Biomarker- and transcriptomic-based sub-phenotyping may offer some advantages, including greater insight into pathophysiology. Re-analysis of adult ARDS trials has identified hyper- and hypo-inflammatory sub-phenotypes characterized, in part, by differential levels of inflammatory biomarkers [11,12,13] and gene expression [40]. These findings in adults, and our results in pediatrics, demonstrate the utility of transcriptomics to uncover mechanisms underlying subtypes. Indeed, transcriptomics offer higher dimensional analysis, relative to protein biomarkers, a fact which potentially allows for better discrimination of sub-phenotypes.

We have previously demonstrated that infectious ARDS and noninfectious ARDS have different predictors of mortality [37]. CATS sub-phenotypes did not stratify according to either direct/indirect or infectious/noninfectious classifications. This may reflect the imprecision of clinical subtyping, different underlying biologies between clinical characterization and peripheral gene expression, or low power. However, clinical characteristics may potentially serve as one level of subclassification which can be improved upon with the addition of transcriptomics. Full realization of this requires more rapid turnaround for biologic-based sub-phenotyping, as clinical categorization is immediately applicable at bedside.

CATS sub-phenotypes revealed mechanisms which were not immediately apparent. CATS-1, for example, was enriched in adaptive immunity, which could be related to its relatively higher ALC. CATS-1 also demonstrated persistent hypoxemia, which is potentially related to signaling associated with adaptive immunity or to the types of organisms which may have caused the ARDS. CATS-2, which had nearly half of its subjects immunocompromised, was enriched in complement-related pathways, consistent with an emerging role for this pathway with stem cell transplant patients [41]. CATS-3 had suppression of adaptive immune and T cell receptor pathways. The sub-phenotypes also demonstrated prognostic utility, with CATS-3 subjects demonstrating improved survival and VFDs in unadjusted and adjusted analyses.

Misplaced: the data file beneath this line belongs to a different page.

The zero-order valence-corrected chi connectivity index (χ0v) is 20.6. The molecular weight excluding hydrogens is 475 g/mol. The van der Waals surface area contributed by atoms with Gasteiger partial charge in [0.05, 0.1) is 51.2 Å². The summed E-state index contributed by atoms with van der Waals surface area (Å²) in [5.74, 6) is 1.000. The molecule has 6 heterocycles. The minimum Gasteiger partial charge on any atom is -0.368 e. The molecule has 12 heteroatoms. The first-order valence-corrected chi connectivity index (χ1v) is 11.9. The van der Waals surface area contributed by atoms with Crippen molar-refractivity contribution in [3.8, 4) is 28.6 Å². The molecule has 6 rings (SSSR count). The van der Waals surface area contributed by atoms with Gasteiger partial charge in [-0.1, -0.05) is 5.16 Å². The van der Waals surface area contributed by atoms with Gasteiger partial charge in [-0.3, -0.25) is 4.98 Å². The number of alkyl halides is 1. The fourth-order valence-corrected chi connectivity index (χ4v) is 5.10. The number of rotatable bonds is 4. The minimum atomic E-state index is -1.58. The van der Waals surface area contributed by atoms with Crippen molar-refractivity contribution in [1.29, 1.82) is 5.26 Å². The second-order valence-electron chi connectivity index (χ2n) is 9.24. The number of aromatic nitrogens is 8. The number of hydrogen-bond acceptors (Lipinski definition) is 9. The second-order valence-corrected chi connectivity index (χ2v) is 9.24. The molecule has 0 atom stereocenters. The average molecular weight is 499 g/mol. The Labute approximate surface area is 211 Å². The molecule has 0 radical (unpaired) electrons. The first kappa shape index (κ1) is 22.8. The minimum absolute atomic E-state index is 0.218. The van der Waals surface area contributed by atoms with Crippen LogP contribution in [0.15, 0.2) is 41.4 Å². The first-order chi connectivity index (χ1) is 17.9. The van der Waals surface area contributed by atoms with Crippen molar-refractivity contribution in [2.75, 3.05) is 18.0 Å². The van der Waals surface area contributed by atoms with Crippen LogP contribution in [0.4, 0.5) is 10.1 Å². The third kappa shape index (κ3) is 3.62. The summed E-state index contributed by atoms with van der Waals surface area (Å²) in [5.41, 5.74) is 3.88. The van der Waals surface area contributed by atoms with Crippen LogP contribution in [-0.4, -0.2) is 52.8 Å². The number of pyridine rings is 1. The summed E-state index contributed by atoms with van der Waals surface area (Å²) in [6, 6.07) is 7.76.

There are few trials in pediatric ARDS, and management is largely extrapolated from adults. The identification of sub-phenotypes with divergent biology forms the premise for targeted treatment. Subtypes with differential upregulation of innate and adaptive immunity offer intriguing opportunities for predictive enrichment in future trials of immunomodulatory therapies. Transcriptomics also allows insight into the mechanisms underlying the broader condition of ARDS, as well as the pathophysiology underlying different subtypes. ARDS has long been considered a disease of predominantly neutrophil infiltration [42, 43]. However, leukocyte populations and pathways other than innate immune hyperinflammation contribute to ARDS pathogenesis, which can potentially be dissected via transcriptomics [44, 45].

Given the ARDS heterogeneity, transcriptomic differences between the CATS sub-phenotypes may simply reflect differences in underlying risk factors, limiting their utility for predictive enrichment. However, the molecular basis for the heterogeneity of risk factors is also poorly elucidated. Pathway enrichment of the CATS sub-phenotypes provides insights into the different immune pathways implicated in early ARDS. Whether this can assist with predictive enrichment remains to be demonstrated. However, given the differences in mortality rate, these sub-phenotypes may also have a role for prognostic enrichment.

We performed microarray rather than direct RNA sequencing (RNA-seq). While RNA-seq provides greater dynamic range and is superior at identifying low-abundance transcripts, whole blood presents unique challenges. Up to 70% of the mRNA in a blood total RNA sample can be globin mRNA, with the remaining total RNA composed of > 90% ribosomal RNA (rRNA). Neither globin mRNA nor rRNA sequences contribute high-value information, and unlike hybridization techniques, overrepresentation of noninformative sequences consumes reagents and requires greater sequencing depth to yield useful information. Globin- and rRNA-depletion techniques are available [46, 47]; however, depletion techniques reduce the amount of RNA (particularly from leukopenic subjects) and potentially introduce artifact. Since microarrays are based on hybridization, over-abundance of globin or rRNA is less problematic, and so microarray was chosen for this study. Notably, every whole blood transcriptomic sub-phenotyping study to date has used microarray [15, 16, 48]. However, as RNA-seq technology improves and achieves better performance in whole blood, future transcriptomic studies may benefit from the improved coverage of direct sequencing technologies.